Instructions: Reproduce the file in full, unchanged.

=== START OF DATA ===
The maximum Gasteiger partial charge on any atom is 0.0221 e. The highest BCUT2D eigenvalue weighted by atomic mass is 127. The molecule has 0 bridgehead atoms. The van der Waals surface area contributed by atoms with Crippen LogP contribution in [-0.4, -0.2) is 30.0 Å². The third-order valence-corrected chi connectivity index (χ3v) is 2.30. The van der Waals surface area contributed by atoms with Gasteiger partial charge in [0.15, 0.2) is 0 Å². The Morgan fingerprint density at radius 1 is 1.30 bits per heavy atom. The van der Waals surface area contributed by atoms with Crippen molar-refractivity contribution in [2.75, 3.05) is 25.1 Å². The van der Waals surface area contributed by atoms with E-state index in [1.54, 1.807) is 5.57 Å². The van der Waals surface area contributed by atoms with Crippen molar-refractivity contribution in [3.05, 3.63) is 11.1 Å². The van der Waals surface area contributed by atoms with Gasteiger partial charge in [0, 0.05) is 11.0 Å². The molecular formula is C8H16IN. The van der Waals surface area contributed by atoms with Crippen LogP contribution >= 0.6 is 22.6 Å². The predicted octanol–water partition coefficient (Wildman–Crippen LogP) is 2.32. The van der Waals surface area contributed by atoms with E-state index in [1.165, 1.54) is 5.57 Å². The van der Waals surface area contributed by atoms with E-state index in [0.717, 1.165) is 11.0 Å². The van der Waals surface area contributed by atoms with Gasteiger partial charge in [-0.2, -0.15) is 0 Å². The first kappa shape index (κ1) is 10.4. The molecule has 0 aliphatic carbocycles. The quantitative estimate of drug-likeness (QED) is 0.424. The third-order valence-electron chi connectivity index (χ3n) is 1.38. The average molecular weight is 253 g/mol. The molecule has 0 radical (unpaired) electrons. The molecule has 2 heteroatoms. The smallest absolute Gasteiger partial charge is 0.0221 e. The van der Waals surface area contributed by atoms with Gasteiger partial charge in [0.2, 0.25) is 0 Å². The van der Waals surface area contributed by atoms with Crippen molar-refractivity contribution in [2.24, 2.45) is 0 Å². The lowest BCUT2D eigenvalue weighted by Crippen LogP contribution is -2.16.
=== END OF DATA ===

The maximum Gasteiger partial charge on any atom is 0.0221 e. The highest BCUT2D eigenvalue weighted by atomic mass is 127. The molecule has 0 bridgehead atoms. The van der Waals surface area contributed by atoms with Crippen LogP contribution in [-0.4, -0.2) is 30.0 Å². The third-order valence-corrected chi connectivity index (χ3v) is 2.30. The van der Waals surface area contributed by atoms with Gasteiger partial charge in [0.15, 0.2) is 0 Å². The Morgan fingerprint density at radius 1 is 1.30 bits per heavy atom. The van der Waals surface area contributed by atoms with Crippen molar-refractivity contribution in [2.75, 3.05) is 25.1 Å². The van der Waals surface area contributed by atoms with E-state index in [1.54, 1.807) is 5.57 Å². The van der Waals surface area contributed by atoms with Crippen molar-refractivity contribution in [3.05, 3.63) is 11.1 Å². The van der Waals surface area contributed by atoms with Gasteiger partial charge in [0, 0.05) is 11.0 Å². The molecular formula is C8H16IN. The van der Waals surface area contributed by atoms with Crippen LogP contribution >= 0.6 is 22.6 Å². The predicted octanol–water partition coefficient (Wildman–Crippen LogP) is 2.32. The van der Waals surface area contributed by atoms with E-state index in [1.165, 1.54) is 5.57 Å². The van der Waals surface area contributed by atoms with E-state index in [0.717, 1.165) is 11.0 Å². The van der Waals surface area contributed by atoms with Gasteiger partial charge in [-0.2, -0.15) is 0 Å². The first kappa shape index (κ1) is 10.4. The molecule has 0 aliphatic carbocycles. The quantitative estimate of drug-likeness (QED) is 0.424. The third-order valence-electron chi connectivity index (χ3n) is 1.38. The average molecular weight is 253 g/mol. The molecule has 0 radical (unpaired) electrons. The molecule has 2 heteroatoms. The smallest absolute Gasteiger partial charge is 0.0221 e. The van der Waals surface area contributed by atoms with Gasteiger partial charge in [0.2, 0.25) is 0 Å². The van der Waals surface area contributed by atoms with Crippen molar-refractivity contribution in [2.24, 2.45) is 0 Å². The lowest BCUT2D eigenvalue weighted by Crippen LogP contribution is -2.16.